If you’re using gel, paste or liquid color you need to let your blossom dry here for a few minutes.  You don’t want to smear the color as you continue to work.  When it’s no longer shiny wet you can begin again.

Turn the blossom over and swirl a small amount of color inside the petal, around the base of the stamen.  Use a coordinating color for your petal.  Because we’re rocking it old school here we’re sticking with green.  (Picture 24)  I like to dab a tinytinytiny amount of color along the furled edges, too.  (Picture 25)  I’m a wild woman.

24. 24  swirl a little color around the base of the stamen     25.25  now just a tiny bit along the furled edges

(Note:  If you’re using powdered color like me?  You’ll need to steam your finished piece now.  (Picture 26))

26. 26  steaming sets the powder color and gives sheen

It’s time to hang your flower again so all that color (or steam) can dry.  Some color takes longer than others.  Give it the time it needs so you don’t ruin your work here at the end!  (Picture 27)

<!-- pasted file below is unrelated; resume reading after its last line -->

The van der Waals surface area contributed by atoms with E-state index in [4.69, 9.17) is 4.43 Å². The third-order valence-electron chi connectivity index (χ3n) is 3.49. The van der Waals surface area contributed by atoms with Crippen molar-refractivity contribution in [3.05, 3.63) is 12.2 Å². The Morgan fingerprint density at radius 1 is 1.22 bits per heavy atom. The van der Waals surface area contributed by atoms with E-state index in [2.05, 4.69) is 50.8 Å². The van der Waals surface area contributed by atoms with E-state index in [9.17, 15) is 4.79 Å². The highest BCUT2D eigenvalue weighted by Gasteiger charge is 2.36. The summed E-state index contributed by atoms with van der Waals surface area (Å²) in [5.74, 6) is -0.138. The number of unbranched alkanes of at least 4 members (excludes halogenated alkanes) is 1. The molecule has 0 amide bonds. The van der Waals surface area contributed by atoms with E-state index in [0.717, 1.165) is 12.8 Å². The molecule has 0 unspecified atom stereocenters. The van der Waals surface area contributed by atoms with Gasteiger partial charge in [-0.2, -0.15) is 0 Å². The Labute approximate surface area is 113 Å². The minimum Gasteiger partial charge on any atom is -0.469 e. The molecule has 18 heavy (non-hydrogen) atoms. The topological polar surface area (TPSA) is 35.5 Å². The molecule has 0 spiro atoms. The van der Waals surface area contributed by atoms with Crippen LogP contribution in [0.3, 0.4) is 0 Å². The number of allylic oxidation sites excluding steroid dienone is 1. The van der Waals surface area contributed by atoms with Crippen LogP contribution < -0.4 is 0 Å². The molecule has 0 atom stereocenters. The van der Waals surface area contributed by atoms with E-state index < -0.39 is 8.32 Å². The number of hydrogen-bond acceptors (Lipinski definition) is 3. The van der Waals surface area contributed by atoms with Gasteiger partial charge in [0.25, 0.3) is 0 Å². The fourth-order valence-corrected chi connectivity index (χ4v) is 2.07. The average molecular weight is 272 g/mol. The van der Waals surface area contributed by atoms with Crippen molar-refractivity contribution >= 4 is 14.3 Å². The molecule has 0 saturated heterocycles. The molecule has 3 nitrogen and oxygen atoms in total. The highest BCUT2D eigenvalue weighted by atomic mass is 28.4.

27.
28  the finished flower 

Step Ten:  Admire your finished flower!  (Picture 28) Ten steps…over as many days as you want…and you’ve got a professional looking bloom for your next decorating project!  I’m so proud of you!

28.
27   hang it back up to dry after steaming

There are literally hundreds of flowers out there and all of them are within your grasp!

Let me know if you’d like to try another one!

Now?  I’m going to finish cleaning up all that sugar!

 

 

Let’s Make Calla Lilies!

Oh, come on! It’ll be fun!

This is a two part series on making flowers. We’re going to use Calla Lilies for this example but the principle works for all types. Part One will be detailing the supplies you’ll need to play along at home. Part Two will take us step by step through the process of actually making the blossom.

Don’t wimp out on me! You can do this. I started making cakes and flowers over 35 years ago by looking at a picture and thinking, “How hard can it be?” I still think that way and so should you.